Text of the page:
We have many options to create artwork with Prosperity characters on a wall scroll or portrait.
22. Destiny / Fate
24. Destiny / Fate
26. A Bright Future
27. Glory and Honor
繁榮 means "prosperous", "flourishing", or "thriving" when used in regards to a person.
However, when used in reference to a whole country, it can mean "booming economy".
繁榮 is the traditional Chinese, ancient Japanese Kanji, and ancient Korean Hanja version of prosperity.
Note: If you order this from the Japanese master calligrapher, the second character may look more like the Kanji shown to the right. If you want a different form, please note that in the special instructions for your order.
繁榮富裕 is a proverb about "Prosperity and Abundance".
繁榮富裕 present and reinforce the ideas of being prosperous, a booming economy, well-to-do, well-off, wealth, riches, and opulence.
繁榮富裕 is the ancient/traditional Chinese way to write this but most Japanese can fully read and understand it. It's also the correct form of old Korean Hanja (though few Koreans of the current generation will be able to read this).
See Also: Good Fortune
This means, "live in prosperity". It's kind of a suggestion to be prosperity the center of your world.
This is the way some people want to live (and you should always live for what you love). However, this phrase does not suggest a peaceful life - rather one that is always busy. It's not for everyone but it might be for you.
富樂 is the Chinese, Japanese Kanji, and old Korean Hanja for a title meaning prosperity and happiness.
If you have a desire to live in prosperity and happiness, this is for you.
Note: This title is often used in a Buddhist context.
繁栄 is the same "prosperity" as the Traditional Chinese version, except for a slight change in the way the second character is written (it's the Japanese Kanji deviation from the original/ancient Chinese form).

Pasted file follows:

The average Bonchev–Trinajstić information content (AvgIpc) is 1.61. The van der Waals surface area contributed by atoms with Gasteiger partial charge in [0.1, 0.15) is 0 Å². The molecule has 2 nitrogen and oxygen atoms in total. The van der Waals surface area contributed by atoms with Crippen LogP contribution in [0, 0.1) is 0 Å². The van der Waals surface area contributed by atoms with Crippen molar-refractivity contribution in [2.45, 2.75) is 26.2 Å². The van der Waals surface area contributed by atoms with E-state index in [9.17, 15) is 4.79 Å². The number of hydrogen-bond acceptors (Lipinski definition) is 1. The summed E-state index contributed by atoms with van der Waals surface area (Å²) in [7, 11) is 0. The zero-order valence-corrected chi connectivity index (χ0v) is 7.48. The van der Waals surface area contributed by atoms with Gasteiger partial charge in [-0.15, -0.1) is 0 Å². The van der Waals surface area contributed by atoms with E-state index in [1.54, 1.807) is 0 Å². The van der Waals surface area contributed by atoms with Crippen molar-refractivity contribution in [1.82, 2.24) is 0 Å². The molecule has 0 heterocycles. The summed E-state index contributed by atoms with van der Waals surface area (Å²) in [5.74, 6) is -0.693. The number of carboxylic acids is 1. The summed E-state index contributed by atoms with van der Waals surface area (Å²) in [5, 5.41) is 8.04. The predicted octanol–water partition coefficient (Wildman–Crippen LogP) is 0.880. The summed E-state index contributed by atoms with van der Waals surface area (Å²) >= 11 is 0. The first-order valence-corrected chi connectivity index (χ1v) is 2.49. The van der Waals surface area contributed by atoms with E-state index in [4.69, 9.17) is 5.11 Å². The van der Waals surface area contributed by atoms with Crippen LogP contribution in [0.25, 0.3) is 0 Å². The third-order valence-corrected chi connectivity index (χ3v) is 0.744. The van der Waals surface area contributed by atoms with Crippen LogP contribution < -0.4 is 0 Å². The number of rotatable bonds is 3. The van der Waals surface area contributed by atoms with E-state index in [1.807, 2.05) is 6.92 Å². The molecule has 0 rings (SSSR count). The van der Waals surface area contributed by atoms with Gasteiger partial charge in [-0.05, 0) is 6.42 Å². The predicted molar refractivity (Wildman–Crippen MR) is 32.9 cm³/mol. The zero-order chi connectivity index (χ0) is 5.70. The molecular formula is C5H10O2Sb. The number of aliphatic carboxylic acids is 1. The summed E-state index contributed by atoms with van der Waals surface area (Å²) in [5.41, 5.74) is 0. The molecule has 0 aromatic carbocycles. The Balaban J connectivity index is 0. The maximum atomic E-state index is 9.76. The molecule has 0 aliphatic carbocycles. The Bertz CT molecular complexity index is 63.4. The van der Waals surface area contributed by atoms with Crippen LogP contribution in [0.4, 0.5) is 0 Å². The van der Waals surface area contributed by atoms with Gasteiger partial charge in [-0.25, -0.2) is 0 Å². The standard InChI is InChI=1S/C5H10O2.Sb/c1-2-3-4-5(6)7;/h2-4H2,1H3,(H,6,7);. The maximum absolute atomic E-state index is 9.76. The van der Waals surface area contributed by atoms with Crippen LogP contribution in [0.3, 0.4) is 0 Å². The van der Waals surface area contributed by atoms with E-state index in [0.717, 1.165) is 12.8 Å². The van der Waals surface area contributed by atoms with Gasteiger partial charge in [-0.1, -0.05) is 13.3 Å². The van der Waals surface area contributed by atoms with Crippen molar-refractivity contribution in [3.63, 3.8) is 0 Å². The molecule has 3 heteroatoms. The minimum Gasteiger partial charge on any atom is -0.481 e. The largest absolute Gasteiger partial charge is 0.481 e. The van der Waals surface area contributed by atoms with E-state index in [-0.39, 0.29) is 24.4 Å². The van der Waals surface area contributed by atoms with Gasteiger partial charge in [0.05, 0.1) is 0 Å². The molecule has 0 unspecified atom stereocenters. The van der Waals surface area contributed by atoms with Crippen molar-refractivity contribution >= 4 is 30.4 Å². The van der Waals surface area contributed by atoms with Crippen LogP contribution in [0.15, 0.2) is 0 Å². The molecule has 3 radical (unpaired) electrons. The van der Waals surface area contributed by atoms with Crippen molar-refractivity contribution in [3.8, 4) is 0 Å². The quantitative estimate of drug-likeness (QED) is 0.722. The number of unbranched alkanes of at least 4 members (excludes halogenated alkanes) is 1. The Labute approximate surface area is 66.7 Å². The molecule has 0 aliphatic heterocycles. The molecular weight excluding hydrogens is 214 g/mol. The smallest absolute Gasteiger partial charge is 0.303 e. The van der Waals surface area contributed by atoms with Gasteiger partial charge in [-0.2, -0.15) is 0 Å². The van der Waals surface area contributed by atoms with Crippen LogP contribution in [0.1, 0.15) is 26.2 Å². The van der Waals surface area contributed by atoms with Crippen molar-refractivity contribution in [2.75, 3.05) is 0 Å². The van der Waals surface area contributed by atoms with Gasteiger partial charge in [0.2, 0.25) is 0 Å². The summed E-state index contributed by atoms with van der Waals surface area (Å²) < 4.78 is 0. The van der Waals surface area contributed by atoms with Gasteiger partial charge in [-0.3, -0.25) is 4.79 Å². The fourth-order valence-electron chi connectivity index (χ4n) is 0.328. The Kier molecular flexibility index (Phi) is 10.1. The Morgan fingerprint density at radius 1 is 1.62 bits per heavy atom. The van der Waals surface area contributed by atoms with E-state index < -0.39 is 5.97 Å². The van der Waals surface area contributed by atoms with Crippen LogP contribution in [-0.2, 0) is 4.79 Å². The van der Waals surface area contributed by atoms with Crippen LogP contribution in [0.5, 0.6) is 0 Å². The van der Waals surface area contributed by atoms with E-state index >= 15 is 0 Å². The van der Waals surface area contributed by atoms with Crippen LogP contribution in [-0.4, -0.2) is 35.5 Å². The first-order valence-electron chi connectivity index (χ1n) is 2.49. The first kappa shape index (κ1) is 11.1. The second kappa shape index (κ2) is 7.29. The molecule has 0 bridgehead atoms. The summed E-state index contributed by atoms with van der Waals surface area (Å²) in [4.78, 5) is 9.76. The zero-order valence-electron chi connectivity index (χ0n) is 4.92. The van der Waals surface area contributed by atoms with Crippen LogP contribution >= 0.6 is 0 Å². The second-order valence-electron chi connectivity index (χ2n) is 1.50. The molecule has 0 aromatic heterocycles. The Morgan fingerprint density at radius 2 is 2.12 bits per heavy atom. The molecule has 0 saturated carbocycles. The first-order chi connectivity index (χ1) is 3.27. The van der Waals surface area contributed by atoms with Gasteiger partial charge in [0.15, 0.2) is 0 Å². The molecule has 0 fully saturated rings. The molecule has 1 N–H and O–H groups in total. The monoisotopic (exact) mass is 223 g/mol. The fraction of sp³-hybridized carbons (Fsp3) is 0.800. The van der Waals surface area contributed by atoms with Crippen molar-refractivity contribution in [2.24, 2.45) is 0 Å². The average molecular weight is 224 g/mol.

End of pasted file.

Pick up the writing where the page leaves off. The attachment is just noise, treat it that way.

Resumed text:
Chinese people will still be able to read this, though you should consider this to be the Japanese form (better if your audience is Japanese).
Sometimes the Kanji form shown to the right is used in Japanese. It will depend on the mood of the calligrapher, as to which form you may receive. If you have a preference, please let us know at the time of your order.
祿 is occasionally used in China to mean prosperity or good fortune.
祿 once meant the "official's salary" in old feudal China and Korea (obviously, the officials lived well, so you can imagine how this was associated with the idea of being prosperous).
祿 is only used in Korean historical documents for "salary". In old Japanese, this means fief, allowance, stipend, reward, pension, grant and sometimes happiness depending on context. It's very obscure in modern Japanese.
We have other entries that are better-suited for a prosperity wall scroll. This entry just addresses "the coffee cup issue" where this character has been used on coffee cups and tee-shirts. However, without context, the meaning is ambiguous to some.
This means "To bring flourishing peace and security to the world (our current era)".
It's really a wish that a new door leading to peace and prosperity could be opened to mankind.
Character and word breakdown:
啟 to open; to start; to initiate; to enlighten or awaken.
盛世 a flourishing period; period of prosperity; a golden age.
開 to open; to start; to turn on.
太平 peace and security; peace and tranquility; peace; tranquility.
I don't really like to do breakdowns like this, as the words altogether create their own unique meaning (encompassed in the main title above). Please take that into consideration.
This kind of prosperity applies to a business. Something great to hang behind your desk if you are a small or large business owner. Doing so says that you either are a successful business, or you wish success and prosperity for your business.
Can also be translated as thriving, flourishing, brisk business, and other words related to prosperity in business.